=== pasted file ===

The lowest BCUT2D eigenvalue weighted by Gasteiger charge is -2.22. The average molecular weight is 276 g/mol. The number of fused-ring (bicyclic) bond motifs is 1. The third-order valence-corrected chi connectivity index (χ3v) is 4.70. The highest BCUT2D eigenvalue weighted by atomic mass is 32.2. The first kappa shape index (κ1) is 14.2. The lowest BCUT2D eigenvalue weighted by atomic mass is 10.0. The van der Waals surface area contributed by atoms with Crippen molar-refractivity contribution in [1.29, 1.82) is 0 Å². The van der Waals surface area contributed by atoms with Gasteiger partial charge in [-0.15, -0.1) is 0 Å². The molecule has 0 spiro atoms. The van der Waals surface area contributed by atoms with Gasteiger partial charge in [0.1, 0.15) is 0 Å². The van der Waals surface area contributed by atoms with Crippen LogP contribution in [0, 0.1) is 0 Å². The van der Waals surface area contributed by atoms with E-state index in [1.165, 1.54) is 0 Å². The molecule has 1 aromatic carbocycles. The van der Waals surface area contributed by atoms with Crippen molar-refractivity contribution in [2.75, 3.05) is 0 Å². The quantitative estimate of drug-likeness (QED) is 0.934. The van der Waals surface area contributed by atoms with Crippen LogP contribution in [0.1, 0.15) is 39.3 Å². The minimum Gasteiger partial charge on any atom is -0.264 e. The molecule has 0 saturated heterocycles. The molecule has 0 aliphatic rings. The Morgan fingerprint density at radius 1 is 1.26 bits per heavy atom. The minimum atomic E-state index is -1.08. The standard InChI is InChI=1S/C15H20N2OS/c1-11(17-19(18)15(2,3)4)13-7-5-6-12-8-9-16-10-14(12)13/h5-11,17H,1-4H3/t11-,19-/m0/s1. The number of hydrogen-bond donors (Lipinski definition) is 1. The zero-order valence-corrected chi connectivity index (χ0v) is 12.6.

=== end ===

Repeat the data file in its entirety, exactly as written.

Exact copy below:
The lowest BCUT2D eigenvalue weighted by Gasteiger charge is -2.22. The average molecular weight is 276 g/mol. The number of fused-ring (bicyclic) bond motifs is 1. The third-order valence-corrected chi connectivity index (χ3v) is 4.70. The highest BCUT2D eigenvalue weighted by atomic mass is 32.2. The first kappa shape index (κ1) is 14.2. The lowest BCUT2D eigenvalue weighted by atomic mass is 10.0. The van der Waals surface area contributed by atoms with Crippen molar-refractivity contribution in [1.29, 1.82) is 0 Å². The van der Waals surface area contributed by atoms with Gasteiger partial charge in [-0.15, -0.1) is 0 Å². The molecule has 0 spiro atoms. The van der Waals surface area contributed by atoms with Gasteiger partial charge in [0.1, 0.15) is 0 Å². The van der Waals surface area contributed by atoms with Crippen LogP contribution in [0, 0.1) is 0 Å². The van der Waals surface area contributed by atoms with E-state index in [1.165, 1.54) is 0 Å². The molecule has 1 aromatic carbocycles. The van der Waals surface area contributed by atoms with Crippen molar-refractivity contribution in [2.75, 3.05) is 0 Å². The quantitative estimate of drug-likeness (QED) is 0.934. The van der Waals surface area contributed by atoms with Crippen LogP contribution in [0.1, 0.15) is 39.3 Å². The minimum Gasteiger partial charge on any atom is -0.264 e. The molecule has 0 saturated heterocycles. The molecule has 0 aliphatic rings. The Morgan fingerprint density at radius 1 is 1.26 bits per heavy atom. The minimum atomic E-state index is -1.08. The standard InChI is InChI=1S/C15H20N2OS/c1-11(17-19(18)15(2,3)4)13-7-5-6-12-8-9-16-10-14(12)13/h5-11,17H,1-4H3/t11-,19-/m0/s1. The number of hydrogen-bond donors (Lipinski definition) is 1. The zero-order valence-corrected chi connectivity index (χ0v) is 12.6.